Even if things had gone well, however, Iraq couldn't have given us cheap oil for more than a couple of years at most, because the United States and other advanced countries are now competing for oil with the surging economies of Asia.
Finally, we get to some economics. (Never let the real story get in the way of your prejudices--bury it halfway down the page). This is little disagreement among economists on this point. The developing countries are the primary source of upward pressures on oil prices. Can't argue with that. But then we get this ominous addition:
That upward turn [in oil prices] is inevitable as a growing world economy confronts a resource in limited supply. But when will it happen? Maybe it already has.
I know, of course, that such predictions have been made before, during the energy crisis of the 1970's. But the end of that crisis has been widely misunderstood: prices went down not because the world found new sources of oil, but because it found ways to make do with less
This is a bit disingenuous. The energy crisis was not the only time these "oil scarcity" predictions were made. Decade after decade--constantly, really--people have been sounding alarms about depletion of the world's oil reserves, about scarcity driving up prices. The dreaded moment has been "just around the corner" for as long as anyone remember. Oddly, the world's proven oil reserves keep expanding. Experts rarely think there's more oil to be found, but we keep finding unexpected ways to produce more, all the same. Yes, I agree, eventually oil will get so scarce and expensive that we will turn to other resources. I look forward to the next phase, the restructuring of the world economy. It should be interesting. But I don't know that it will happen soon.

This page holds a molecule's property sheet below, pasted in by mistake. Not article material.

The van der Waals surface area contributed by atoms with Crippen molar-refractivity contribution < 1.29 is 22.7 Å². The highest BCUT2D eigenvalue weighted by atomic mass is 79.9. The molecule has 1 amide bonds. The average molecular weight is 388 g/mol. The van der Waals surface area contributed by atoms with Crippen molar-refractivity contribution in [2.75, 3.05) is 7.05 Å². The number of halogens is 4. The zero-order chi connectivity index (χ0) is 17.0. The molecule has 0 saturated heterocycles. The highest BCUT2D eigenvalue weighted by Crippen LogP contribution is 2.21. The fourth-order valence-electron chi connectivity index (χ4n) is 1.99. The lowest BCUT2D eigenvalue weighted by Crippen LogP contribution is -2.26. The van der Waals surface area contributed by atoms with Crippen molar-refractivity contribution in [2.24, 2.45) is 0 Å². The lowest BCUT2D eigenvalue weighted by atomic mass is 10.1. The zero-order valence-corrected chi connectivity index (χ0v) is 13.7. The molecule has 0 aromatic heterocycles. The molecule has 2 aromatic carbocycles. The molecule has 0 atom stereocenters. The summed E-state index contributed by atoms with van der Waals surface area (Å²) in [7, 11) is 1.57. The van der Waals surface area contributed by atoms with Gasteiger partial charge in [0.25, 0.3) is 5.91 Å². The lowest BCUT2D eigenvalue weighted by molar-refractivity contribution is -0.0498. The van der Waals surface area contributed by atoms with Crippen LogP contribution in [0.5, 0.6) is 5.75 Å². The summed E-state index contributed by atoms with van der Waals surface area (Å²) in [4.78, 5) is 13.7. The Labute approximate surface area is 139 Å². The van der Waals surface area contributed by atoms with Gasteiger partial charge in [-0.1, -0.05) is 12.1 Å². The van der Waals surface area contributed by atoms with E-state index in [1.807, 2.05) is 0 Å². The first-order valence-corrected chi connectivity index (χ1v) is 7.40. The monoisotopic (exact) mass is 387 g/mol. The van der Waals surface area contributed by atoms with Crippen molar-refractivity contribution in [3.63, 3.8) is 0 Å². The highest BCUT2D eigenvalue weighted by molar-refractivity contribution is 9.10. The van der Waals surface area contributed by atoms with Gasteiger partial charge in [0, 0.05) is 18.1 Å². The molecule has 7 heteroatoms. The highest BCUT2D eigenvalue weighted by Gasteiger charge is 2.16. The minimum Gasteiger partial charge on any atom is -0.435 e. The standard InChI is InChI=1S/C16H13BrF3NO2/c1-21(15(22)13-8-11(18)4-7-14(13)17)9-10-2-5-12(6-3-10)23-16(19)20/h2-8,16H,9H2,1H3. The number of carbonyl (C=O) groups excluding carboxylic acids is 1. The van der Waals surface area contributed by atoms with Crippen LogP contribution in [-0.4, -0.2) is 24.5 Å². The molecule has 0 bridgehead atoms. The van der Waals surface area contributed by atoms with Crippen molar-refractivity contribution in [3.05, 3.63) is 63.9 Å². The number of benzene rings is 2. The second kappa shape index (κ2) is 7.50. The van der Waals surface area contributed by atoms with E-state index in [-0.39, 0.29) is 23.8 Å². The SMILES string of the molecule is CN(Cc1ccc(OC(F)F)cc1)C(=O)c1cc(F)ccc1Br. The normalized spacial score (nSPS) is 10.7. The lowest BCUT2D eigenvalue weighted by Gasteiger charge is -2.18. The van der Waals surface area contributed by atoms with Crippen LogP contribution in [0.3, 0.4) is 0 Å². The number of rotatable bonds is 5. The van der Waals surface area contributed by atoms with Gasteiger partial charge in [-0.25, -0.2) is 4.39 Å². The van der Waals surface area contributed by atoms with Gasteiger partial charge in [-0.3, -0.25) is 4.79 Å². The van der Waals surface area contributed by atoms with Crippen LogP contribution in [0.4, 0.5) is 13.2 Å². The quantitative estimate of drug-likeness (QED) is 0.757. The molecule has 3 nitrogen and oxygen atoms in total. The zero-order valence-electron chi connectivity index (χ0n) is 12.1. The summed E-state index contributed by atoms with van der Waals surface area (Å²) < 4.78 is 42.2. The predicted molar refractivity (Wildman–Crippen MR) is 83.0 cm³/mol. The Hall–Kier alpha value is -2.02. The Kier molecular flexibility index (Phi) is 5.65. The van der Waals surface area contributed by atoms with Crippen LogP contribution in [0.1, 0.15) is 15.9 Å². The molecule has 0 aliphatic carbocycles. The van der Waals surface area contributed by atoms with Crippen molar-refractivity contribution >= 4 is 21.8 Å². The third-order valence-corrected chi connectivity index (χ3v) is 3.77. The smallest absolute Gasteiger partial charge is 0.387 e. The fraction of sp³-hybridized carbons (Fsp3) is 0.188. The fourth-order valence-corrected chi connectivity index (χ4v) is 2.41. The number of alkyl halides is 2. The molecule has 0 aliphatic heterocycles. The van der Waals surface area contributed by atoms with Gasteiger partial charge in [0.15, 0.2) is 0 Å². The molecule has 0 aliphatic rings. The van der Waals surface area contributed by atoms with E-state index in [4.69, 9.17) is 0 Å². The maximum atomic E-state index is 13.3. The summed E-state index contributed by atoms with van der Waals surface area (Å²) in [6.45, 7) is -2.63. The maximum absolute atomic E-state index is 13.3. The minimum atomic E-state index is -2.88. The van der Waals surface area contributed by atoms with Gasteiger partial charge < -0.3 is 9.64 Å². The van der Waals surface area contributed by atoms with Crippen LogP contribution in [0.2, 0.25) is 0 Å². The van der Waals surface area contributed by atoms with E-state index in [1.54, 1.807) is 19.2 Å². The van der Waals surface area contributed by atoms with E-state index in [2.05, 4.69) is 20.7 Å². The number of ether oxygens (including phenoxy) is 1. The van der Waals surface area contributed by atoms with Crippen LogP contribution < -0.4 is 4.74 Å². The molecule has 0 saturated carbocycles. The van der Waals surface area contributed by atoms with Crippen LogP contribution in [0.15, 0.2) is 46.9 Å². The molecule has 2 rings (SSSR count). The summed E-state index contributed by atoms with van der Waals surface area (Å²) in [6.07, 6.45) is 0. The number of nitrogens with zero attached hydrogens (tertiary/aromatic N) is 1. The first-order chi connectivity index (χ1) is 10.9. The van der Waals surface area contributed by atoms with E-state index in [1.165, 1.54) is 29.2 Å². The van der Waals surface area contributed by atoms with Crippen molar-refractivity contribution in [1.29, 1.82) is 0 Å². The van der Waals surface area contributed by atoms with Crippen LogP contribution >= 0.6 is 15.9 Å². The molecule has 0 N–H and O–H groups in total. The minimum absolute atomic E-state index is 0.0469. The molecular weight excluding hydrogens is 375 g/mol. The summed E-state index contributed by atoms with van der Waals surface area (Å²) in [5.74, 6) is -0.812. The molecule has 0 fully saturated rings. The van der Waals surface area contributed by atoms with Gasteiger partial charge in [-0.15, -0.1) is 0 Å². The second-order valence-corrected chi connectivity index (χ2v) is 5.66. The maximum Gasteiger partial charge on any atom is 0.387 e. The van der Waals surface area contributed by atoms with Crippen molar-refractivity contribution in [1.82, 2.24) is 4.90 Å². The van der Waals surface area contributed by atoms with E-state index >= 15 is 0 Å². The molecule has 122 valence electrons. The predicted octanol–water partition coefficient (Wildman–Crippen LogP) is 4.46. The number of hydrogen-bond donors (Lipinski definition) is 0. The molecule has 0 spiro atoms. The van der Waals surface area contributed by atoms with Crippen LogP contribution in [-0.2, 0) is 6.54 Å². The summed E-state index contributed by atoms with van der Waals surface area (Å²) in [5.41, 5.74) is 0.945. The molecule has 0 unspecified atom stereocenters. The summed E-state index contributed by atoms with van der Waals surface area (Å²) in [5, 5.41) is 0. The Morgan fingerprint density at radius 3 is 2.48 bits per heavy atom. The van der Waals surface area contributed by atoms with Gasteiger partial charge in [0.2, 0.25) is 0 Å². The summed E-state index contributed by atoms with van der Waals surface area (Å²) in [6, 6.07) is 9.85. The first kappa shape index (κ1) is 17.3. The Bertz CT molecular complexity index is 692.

"Eventually" is a funny word. You can use it and no one can say you're wrong. But the devil is in the details. Eventually the sun will burn out, too. The universe will expand until everything is cold and dead. We don't worry about the sun burning out--and we don't wring our hands and incur high costs in preparation for it--because the timing matters. I offer an understatement on this point: in the past, economists haven't been very good at all at predicting the timing of things like this (of oil scarcity, recessions... or anything else, really).
In any event, the master offers us a tautological moral to reward us for our patience:
In a way it's ironic. Lately we've been hearing a lot about competition from Chinese manufacturing and Indian call centers. But a different kind of competition — the scramble for oil and other resources — poses a much bigger threat to our prosperity.
So what should we be doing? Here's a hint: We can neither drill nor conquer our way out of the problem. Whatever we do, oil prices are going up. What we have to do is adapt.
So nice of P.K. to give us the hint. But does it mean anything, this hint? Is there anyone on the planet who thinks we shouldn't adapt? Every decision we make as consumers and producers is a manifestation of one kind of adaptation or another. Prices go up, so as consumers we adapt by consuming less oil, or by consuming less of some other commodity. This happens by definition. Saying we have to adapt is like saying we will definitely have to go the party or stay home. It's true, by golly, but pretty damned vacuous.
Also, in a very real sense, drilling is a part of the adaptation process. Producers adapt, too. For some reason this doesn't count. Why not? Krugman mentions in passing the tar sands in Canada. As production technologies make these reserves retrievable at reasonable costs, this could be a huge addition to world production. A very big factor. So maybe, just maybe, a large share of the adapting for the forseeable future will be done by producers "drilling our way out of it". Hard to say.
But I do know one thing. Next time someone asks me a difficult question--say, whether they shoud get married to their lover or not--I will rub my chin, and strike a pose of deep thought. In a grave voice, I will then offer him or her these pearls of wisdom: "You must adapt, my friend."
(I doubt I'll get invited to the wedding).